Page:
Yet another chapter in the tragic mystery of the six young victims of paedophile Gert van Rooyen opened on the North Coast last week.
A police forensic team spent two days digging around a stormwater pipe on Blythedale Beach for the remains of two, possibly three, of the victims of Van Rooyen and his lover, Joey Haarhoff.
This followed a 15-month investigation by TV programme Fokus, which uncovered what they believed was compelling evidence the girls might have been buried there after Van Rooyen and Haarhoff holidayed at the resort.
Fokus executive producer Alet Wright, inset, said a family who had once lived in Blythedale contacted her and said that while they were living there, their two-yearold son had an “imaginary friend” he called Sheraton, who told him she had been beaten and assaulted by adults. The father had also seen the figure of a young girl next to their swimming pool, but she had vanished.
Van Rooyen and Haarhoff were linked to the disappearance of five girls between 1988 and 1990. They allegedly kidnapped Joan Horn, 13, Odette Boucher, 11, Anne-Marie Wapenaar, 12, Yolande Wessels, 12, and Fiona Harvey, 12. The girls have never been found.
Their last victim escaped from Van Rooyen’s house in Pretoria and alerted the police. Van Rooyen shot Haarhoff and then committed suicide during a police chase on January 16, 1990, less than a week later. The couple are known to have holidayed in Blythedale and Umdloti. Forensic teams have previously searched both locations, without success.
But this year, Wright was told by spiritualist LaRenta Marx that she was sure bodies had been buried near a construction site on or near Blythedale.
A search of the archives of The North Coast Courier revealed that when the existing car park and public toilets at Blythedale were being built in 1989, a stormwater pipe had been laid on the beach. The medium believed the bodies were under it.
Armed with this information, Wright convinced the police to investigate further. Saps Forensics called in earthmoving machinery to uncover the pipe on Wednesday, after its position had been pointed out by retired municipal engineer Leon Klopper.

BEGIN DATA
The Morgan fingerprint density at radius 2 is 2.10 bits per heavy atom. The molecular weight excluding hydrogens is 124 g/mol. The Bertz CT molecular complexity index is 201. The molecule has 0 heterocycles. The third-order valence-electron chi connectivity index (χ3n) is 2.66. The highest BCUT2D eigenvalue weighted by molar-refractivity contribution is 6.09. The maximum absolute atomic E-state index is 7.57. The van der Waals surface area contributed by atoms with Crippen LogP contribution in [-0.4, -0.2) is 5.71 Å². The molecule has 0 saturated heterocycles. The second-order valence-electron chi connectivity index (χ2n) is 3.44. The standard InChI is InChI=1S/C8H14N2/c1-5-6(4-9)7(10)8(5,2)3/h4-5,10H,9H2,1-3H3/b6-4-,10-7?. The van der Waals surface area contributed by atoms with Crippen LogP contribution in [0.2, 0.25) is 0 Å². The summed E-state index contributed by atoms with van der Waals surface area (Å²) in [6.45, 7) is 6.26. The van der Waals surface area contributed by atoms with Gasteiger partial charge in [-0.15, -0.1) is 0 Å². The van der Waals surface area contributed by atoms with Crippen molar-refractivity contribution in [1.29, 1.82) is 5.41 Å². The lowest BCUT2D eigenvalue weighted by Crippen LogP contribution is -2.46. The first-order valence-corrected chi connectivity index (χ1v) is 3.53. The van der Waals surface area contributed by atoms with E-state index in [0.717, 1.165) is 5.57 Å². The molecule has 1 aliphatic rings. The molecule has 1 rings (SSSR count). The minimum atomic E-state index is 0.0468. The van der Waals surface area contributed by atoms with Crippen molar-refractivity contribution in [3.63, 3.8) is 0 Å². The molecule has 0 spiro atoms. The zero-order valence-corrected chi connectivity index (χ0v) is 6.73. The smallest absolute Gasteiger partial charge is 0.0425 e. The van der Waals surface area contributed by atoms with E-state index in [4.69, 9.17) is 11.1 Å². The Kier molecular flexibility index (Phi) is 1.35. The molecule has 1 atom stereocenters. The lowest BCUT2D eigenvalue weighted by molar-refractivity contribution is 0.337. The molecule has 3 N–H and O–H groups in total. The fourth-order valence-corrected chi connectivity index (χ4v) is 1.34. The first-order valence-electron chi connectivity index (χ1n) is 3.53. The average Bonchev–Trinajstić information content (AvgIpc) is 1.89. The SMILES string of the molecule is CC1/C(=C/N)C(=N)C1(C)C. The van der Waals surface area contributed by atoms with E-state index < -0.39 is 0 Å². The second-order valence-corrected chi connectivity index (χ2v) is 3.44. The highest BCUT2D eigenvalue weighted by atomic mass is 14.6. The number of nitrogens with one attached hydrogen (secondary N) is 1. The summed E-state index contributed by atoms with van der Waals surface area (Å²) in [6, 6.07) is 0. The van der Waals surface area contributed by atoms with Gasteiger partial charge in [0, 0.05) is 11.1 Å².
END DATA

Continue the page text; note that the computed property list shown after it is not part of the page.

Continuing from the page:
The team dug further with spades and sifted for evidence, but were hampered by the depth of the sand. Former Springbok rugby captain Gary Teichmann donated two more machines, which dug deeper but were eventually halted by a thick concrete slab under the beach. The search was called off on Thursday night having had no success.
Van Rooyen had a long history of sexual violence. In 1979, he abducted two girls, aged 10 and 13, taking them to Hartbeespoort Dam near Pretoria where he punched them in the face to force them to strip naked and perform sexual acts. He released them in Pretoria the next day, and was arrested and sentenced to four years’ imprisonment for abduction – serving three years before being released.
Van Rooyen met Haarhoff in 1988, and is thought to have used her to lure young girls for him. Children’s homes reported that she telephoned, requesting to bring girls home for holidays and weekends. The couple applied to foster children, but were turned down.
The disappearance of the six young girls in 1988 and 1989 caused nationwide alarm. After the suicide pact of Van Rooyen and Haarhoff had been carried out, police discovered forensic evidence and eyewitnesses confirming they had taken the girls. Police searched their Pretoria property and locations in Umdloti and Blythedale where they had holidayed in vain.
On March 12, 2007, a set of adolescent bones was found on the beach near Umdloti, about 500 metres from a resort Van Rooyen and Haarhoff had visited. But DNA testing did not identify any of the victims. – Caxton News Service